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Neal Opening Statement at Virtual Roundtable on Child Care

July 24, 2020
Press Release

(As prepared for delivery)

Good morning. Thank you to everyone who is tuning in online, and a special thank you to the terrific moms who have taken time out of their days to be a part of this important conversation.

We’ve gathered to discuss a matter that’s always of great concern to families, but is especially urgent at this moment: the availability of affordable, safe, quality child care.

Even before the COVID-19 pandemic struck, there was a shortage of good child care options in this nation.

Now that we’re experiencing a public health crisis coupled with an economic recession, families face even greater strains and challenges.

How can parents who are working from home also care for their children who are now stuck at home as well?

How can parents return to their jobs in person if there are no child care options for their kids, or if the child care they can find isn’t safe or affordable?

School systems across the country are announcing that they’ll only be providing virtual instruction during the fall semester. How can parents work – either at home or in-person – and also help home school their children?

These are just a few of the impossible questions facing families.

What’s exceedingly clear is that until we address the child care crisis, families cannot function and the economy cannot successfully reopen.

Along with Appropriations Chairwoman Nita Lowey, I introduced the Child Care for Economic Recovery Act, legislation that expands the availability of quality child care, helps workers return to their jobs when it’s safe, and enables America’s economy to recover from the COVID-19 recession.

That bill will be up for a vote in the House on Monday, and I look forward to its passage. It’s critical the Senate follows our lead and the President signs the measure into law.

But we’re not here today to talk about legislation. We’re here to listen to the voices of real parents and to learn more about the support they need the most.

I’m thrilled that Congresswoman Jahana Hayes from Connecticut is able to join us today. Congresswoman Hayes is herself is a working mother, and she also previously earned the tremendous honor of Teacher of the Year. I’m so glad we’ll hear her perspective today.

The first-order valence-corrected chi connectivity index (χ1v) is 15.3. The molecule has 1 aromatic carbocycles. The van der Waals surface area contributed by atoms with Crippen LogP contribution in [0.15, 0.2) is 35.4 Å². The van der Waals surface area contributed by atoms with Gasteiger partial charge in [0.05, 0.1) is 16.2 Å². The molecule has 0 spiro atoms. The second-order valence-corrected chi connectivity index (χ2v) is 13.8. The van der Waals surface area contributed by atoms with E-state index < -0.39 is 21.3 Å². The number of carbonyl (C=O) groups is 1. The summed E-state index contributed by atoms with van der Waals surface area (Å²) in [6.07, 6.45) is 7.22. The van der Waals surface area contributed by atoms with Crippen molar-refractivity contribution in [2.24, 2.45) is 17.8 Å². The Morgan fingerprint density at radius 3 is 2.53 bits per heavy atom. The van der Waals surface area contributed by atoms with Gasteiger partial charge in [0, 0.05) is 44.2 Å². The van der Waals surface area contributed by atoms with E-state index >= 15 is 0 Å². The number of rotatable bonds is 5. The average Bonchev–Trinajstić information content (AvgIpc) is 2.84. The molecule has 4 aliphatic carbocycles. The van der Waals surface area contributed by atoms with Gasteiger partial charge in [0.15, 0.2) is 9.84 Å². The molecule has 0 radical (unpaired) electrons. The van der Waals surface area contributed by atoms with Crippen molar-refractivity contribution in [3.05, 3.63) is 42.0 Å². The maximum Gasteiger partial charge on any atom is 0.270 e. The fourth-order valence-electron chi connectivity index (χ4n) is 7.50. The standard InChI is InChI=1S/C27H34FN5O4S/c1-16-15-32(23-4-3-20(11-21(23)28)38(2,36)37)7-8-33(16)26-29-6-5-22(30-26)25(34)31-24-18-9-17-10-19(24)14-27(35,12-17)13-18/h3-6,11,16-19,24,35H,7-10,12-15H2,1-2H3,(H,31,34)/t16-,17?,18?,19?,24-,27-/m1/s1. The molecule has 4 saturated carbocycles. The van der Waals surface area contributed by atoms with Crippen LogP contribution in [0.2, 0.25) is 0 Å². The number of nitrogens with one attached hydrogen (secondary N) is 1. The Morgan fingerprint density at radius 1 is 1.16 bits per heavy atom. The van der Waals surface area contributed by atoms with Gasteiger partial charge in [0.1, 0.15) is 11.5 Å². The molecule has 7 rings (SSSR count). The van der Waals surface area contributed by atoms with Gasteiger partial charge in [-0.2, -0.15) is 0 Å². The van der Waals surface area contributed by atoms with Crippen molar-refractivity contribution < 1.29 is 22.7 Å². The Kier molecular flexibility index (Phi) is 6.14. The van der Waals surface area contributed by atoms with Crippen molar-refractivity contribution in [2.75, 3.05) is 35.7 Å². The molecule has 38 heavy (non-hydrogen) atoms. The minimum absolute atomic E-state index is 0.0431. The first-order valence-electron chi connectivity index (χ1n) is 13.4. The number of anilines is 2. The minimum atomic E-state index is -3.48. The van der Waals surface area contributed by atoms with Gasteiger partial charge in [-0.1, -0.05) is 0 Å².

Many viewers are likely already familiar with Deb Perelman. Her cook books and food blog Smitten Kitchen have brought much joy and many delicious meals into folks’ homes over the years. Ms. Perelman recently wrote a powerful op-ed in the New York Times on the ways the U.S. economy is crushing working parents. Her words struck a chord with so many people who share her experience, and I appreciate her being here today to speak more on these issues.                                                                                        

I also want to welcome Julie, the mother of a two-year-old son, who joins us from Michigan. Julie is a teacher, and her husband works as well. Now, due to the COVID-19 crisis, they’re trying to balance their jobs while also providing their young son with the care and attention he needs. Julie, thank you for being here to share your story.

Diana is a mother of two young children who joins us from New York. Her daughter’s child care and son’s after care have both closed permanently during the pandemic, and she’s walking the challenging tightrope of maintaining her current workload while also caring for her kids. Diana, I appreciate you joining us today.

Now, I’d like to offer each of our guests the opportunity to share their stories and say a few opening words. We’ll then open this up to a discussion – I’m looking forward to listening to everyone’s comments and insights.